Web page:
Noting that international trade has been remarkably robust despite continuous shocks, not least the war in Ukraine, stubborn inflation and supply chain disruptions, DDG González said that “trade has played a key role in supporting economic recovery and averting shortages by bringing food and other critical supplies to where they are needed.”

“Globalization is not going away, but it is changing,” she said, adding that “businesses will need to adapt to a world of geopolitical tensions, heightened trade policy uncertainty and possibly an increasingly fragmented global economy.”

Noting the importance of reforming the WTO to safeguard rules-based trade and promote deeper trade cooperation, DDG González highlighted efforts to restore the WTO dispute settlement system. “Delivering a well-functioning dispute settlement system is an absolute priority because in a system where rules cannot be enforced, predictability suffers and it becomes harder to negotiate new rules,” she said.

DDG González called on the business community to step up its support for trade facilitation initiatives around the world. “By working together on making trade easier, faster and less costly, we can bring trade opportunities to more communities and more small- and women-owned businesses,” she said.

DDG González noted that several groups of WTO members are spearheading initiatives to respond to the way businesses trade in the 21st century. “The latest example is an agreement to cut red tape and increase transparency that will save services firms some US$ 150 billion in global trade costs annually,” she said.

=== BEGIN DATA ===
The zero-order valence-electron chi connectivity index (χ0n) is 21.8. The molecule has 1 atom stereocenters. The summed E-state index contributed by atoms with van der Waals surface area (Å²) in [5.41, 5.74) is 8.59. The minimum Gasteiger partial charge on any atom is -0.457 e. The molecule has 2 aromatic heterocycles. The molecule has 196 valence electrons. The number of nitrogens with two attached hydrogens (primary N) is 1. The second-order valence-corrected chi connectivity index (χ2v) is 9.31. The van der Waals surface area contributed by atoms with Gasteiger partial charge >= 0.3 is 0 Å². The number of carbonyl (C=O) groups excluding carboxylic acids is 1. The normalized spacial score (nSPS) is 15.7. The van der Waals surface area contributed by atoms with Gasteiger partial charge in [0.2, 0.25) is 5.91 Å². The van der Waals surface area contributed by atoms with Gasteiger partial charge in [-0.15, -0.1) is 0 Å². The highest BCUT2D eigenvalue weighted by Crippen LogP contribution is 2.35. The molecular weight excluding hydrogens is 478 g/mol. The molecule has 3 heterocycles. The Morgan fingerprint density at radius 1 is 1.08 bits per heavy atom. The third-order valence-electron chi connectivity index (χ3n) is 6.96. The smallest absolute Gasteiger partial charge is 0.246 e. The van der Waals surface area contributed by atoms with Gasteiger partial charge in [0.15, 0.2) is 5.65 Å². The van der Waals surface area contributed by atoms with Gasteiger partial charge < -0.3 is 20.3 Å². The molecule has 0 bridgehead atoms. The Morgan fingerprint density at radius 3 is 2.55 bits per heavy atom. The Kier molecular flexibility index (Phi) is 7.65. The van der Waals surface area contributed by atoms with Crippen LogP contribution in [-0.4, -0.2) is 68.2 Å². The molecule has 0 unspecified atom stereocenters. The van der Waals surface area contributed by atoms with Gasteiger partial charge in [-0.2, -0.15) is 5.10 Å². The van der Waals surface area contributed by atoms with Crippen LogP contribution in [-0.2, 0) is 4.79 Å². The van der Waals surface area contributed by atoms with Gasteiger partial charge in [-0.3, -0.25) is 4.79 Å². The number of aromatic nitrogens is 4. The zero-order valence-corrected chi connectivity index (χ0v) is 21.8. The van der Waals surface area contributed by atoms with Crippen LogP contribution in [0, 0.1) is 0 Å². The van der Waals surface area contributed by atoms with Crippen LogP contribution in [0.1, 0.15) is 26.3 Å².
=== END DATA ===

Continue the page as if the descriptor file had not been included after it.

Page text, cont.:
“Several more deliverables are in the pipeline,” DDG González said, adding that “later this year, a group of more than two-thirds of WTO members intends to wrap-up negotiations on a set of global best practices to mobilize domestic and foreign investment.”

“A large group of WTO members is deep into digital trade negotiations that seek to deliver baseline standards and rules to promote greater cross-border interoperability, strengthen trust in digital markets and help narrow digital divides,” she said.

DDG González called on businesses to turn their net-zero ambition into action. “The WTO can be your strong ally in going green,” she said, adding that “cooperation at the WTO can promote greater coherence across climate standards, enable clean and circular business models and coordinate efforts to fight plastic pollution.”

“The WTO matters, especially in times of crisis,” DDG González said. “I call on business leaders to make the case that reforming, improving and modernizing the WTO is worth the effort,” she concluded.




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